118. Despite having broad objectives of achieving stronger and inclusive growth, the programs only partly addressed structural gaps identified in surveillance. Overall, close to half of the gaps identified in Article IV consultation reports were not covered by SCs, in particular, the macro-structural area. More specifically:

  • 2013 SBA. Frontloading high-priority structural reforms, the program focused on reforms achievable by a transition government preparing for a new constitution. SCs covered PFM, revenue administration, central bank policies, the financial sector, and energy subsidies. Labor and product markets, pension and social issues, and capital market development were not included, notwithstanding significant gaps identified in surveillance.
  • 2016 EFF. Assuming an increased capacity of the Parliament to pass transformative legislation, the EFF included more ambitious reforms. A majority of SCs focused on monetary and banking issues, energy subsidies, SOE reforms, corruption, and the pension and civil service systems. Other issues highlighted in the preceding Article IV consultation report, such as labor and product market gaps or data transparency, were subject to review discussions but were not addressed through SCs.

119. Political economy risks were significant, particularly for the 2013 SBA. Given the political transition, staff reports highlighted the political situation as the main risk to the program, in particular given the limited implementation track record. Yet, politics turned out to be more complex than anticipated: between 2010 and 2016, seven prime ministers took office, elections were delayed, and numerous serious social and security tensions emerged.

120. Staff collaborated closely with other institutions. During the 2013 SBA and the 2016 EFF, the World Bank and other institutions provided extensive TA. To support the authorities’ reform agenda through donor activity, staff coordinated closely with the World Bank, the European Commission, the EBRD, the ADB, and Tunisia’s key bilateral partners.

121. Reducing the number of SCs did not prove sufficient to overcome weak implementation. Despite drastically reducing the number of SCs from the 2013 SBA to the 2016 EFF and stronger tailoring, program implementation remained weak.

122. To mitigate capacity constraints, extensive TA was provided in both programs. During the 2013 SBA, Fund TA focused on the financial sector, PFM and RA, as well as data and energy subsidies, in collaboration with the World Bank. World Bank TA covered several governance areas, including the public investment code. During the 2016 EFF, other institutions, including the ILO, the Banque de France, and the KfW also provided TA.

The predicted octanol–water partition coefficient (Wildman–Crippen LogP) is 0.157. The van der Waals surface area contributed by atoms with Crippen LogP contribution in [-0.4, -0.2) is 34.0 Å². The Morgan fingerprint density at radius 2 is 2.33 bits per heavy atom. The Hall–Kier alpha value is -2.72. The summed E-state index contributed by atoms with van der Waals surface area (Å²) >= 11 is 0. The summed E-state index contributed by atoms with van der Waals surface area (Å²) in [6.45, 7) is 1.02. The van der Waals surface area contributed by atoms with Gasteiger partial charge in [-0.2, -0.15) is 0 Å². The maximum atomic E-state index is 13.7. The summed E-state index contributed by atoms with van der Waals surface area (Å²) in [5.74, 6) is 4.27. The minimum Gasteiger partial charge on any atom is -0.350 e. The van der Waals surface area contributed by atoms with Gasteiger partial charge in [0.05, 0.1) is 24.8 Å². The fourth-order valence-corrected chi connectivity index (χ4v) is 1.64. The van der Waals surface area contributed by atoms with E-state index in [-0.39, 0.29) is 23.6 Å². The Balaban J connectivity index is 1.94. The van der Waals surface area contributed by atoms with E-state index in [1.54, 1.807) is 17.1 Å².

123. The objectives of the 2013 SBA were only partially met, and the 2016 EFF is still ongoing. While the 2013 SBA drew on an existing national program, political fragility and vested interests hindered progress in several reform areas.

Ownership

A. Lessons

  • Factors important for ownership include the integration of national reform and poverty reduction plans and a clear communication strategy. The latter includes outreach and engagement with Civil Society Organizations (CSOs), which can support broad consensus on the needed policies.
  • Factors that can significantly weigh on program performance, if not sufficiently accounted for, include capacity constraints, political transition and risks, and vested interests. Careful analysis of institutional and political constraints and setting out a realistic timetable can help ensure program objectives are achieved.
Table 5.Case Studies: Ownership
Program Completion 1/Was a national reform plan well integrated with program design?Did the authorities have a clear communication strategy?Did capacity constraints significantly hinder reform implementation?To what extent did the political cycle impact program design and implementation?To what extent did vested interests play a role in reform implementation?Comments
Jamaica – EFF 2013CLowLow
Kenya – SCF-SBA 2015/2016C/QOTHighHigh
Romania – SBAs 2009/2011/2013C/C/OT*PartlyHighHigh* Communications aspects were included in European Semester documents.
Rwanda – PSIs 2010/2013, SCF 2016C/C/CLowLow
Seychelles -EFFs 2009/2014C/CPartlyModerateLow
Source: IMF staff.

Program completion status as of end-September 2018: C = completed all reviews, IP = in progress, L = largely implemented, OT= off track, QOT= quickly off track, R = replaced.

Source: IMF staff.

Program completion status as of end-September 2018: C = completed all reviews, IP = in progress, L = largely implemented, OT= off track, QOT= quickly off track, R = replaced.

B. Jamaica: 2013 EFF

124. The 2013 four-year EFF was preceded by years of stagnant growth and large fiscal deficits. A succession of Fund-supported programs, including a 27-month SBA in 2010, had failed to gain traction. By 2013, low growth and weak public-sector finances had crowded out private credit and investment, leading to high and unsustainable debt ratios. The 2013 EFF therefore aimed to avert immediate crisis risks and create the conditions for sustained growth through significant fiscal adjustment and improvements in competitiveness. The program was supported by a domestic monitoring mechanism, the Economic Programme Oversight Committee (EPOC), which was established in the context of the 2013 EFF and comprised members from the private and public sectors, and civil society.